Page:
Friday, February 29, 2008


Who would have guessed that when you remove Garfield from the Garfield comic strips, the result is an even better comic about schizophrenia, bipolar disorder, and the empty desperation of modern life? Friends, meet Jon Arbuckle. {continue...}
[HT: The Thinklings]

The Original Jesus Rocker Goes to Jesus
[via The Wittenburg Door]

a time for burning
[via The Carnival In My Head]

Wednesday, February 27, 2008

In Their Reflections

We want to know from whence we came and to whom we belong.

Despite puzzling questions from some blacks about whether or not Barack is "black enough," he speaks to this desire in us to understand our roots because he knows his story. He can return to the land of his father and siblings. He can join in the ancient rituals. He can don the traditional clothing. Obama, like many of us, is still unalterably American. His story is as rooted in Kansas as it is in Kenya. But he has easy access to both. He can draw from the deep wells of both his mother's hopes and his father's dreams.

The social death of slavery has cut off many black Americans from our ancestral narratives. During Black History Month we adopt our collective accomplishments and our common heroes as a salve against our lost personal stories. This is critically important, but there is something special about naming your own ancestors and encountering yourself in their reflections.

Yet here in Black History Month, Obama's own black history is being used as a weapon against him. President Bush can traipse around the motherland safely encased in his armor of whiteness. No one can mistake him for a "native". His role is simply to dispatch the White Man's Burden with billions in abstinence-based HIV/AIDS programs and malaria-fighting mosquito netting. In a single photo, Barack can be painted as indelibly tied to a deep and mysterious, exotic and dangerous Dark Continent that produced the shame of slavery and the fear of Islamic radicalism.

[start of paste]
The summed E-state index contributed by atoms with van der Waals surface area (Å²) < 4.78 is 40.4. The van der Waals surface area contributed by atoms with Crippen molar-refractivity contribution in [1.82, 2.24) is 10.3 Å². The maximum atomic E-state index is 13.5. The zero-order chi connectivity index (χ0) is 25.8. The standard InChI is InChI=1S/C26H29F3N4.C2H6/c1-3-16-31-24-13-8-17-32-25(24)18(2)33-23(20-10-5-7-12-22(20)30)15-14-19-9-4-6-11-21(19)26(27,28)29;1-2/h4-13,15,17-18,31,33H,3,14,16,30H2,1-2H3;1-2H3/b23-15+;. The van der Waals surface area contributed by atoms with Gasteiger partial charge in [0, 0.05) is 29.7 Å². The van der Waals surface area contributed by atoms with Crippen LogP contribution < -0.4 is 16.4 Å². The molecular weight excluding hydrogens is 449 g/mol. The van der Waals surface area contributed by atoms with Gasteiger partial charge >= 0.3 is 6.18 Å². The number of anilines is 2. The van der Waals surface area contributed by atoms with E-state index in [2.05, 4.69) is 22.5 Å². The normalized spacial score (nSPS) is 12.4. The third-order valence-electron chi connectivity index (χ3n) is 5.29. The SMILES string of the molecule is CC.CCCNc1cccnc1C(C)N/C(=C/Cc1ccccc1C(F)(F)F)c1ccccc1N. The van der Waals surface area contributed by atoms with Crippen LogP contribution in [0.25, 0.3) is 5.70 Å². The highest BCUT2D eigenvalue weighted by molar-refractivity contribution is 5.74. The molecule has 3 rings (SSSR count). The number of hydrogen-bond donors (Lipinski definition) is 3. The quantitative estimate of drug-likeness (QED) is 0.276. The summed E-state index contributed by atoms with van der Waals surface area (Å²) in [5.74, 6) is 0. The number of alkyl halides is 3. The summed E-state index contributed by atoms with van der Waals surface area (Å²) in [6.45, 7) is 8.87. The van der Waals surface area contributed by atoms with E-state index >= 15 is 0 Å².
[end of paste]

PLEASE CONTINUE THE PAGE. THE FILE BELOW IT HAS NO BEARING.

[via The Root]

It may be when we no longer know what to do,
we have come to our real work,
and that when we no longer know which way to go,
we have begun our real journey.
-Wendell Berry

[noted via Randall Friesen]

Tuesday, February 26, 2008

Rapture and the Revolution

Larry Norman is no longer visiting this planet. The original Jesus rocker died Sunday of heart failure in Oregon. He was 60.

By the time I saw Norman play in the late '80s, his best work was behind him. He had become addled and erratic, prone to venting obliquely about the bridges he'd burned with so many of the people he'd worked with over the years. Yet still there were glimpses of the talent that had written so many weirdly beautiful songs.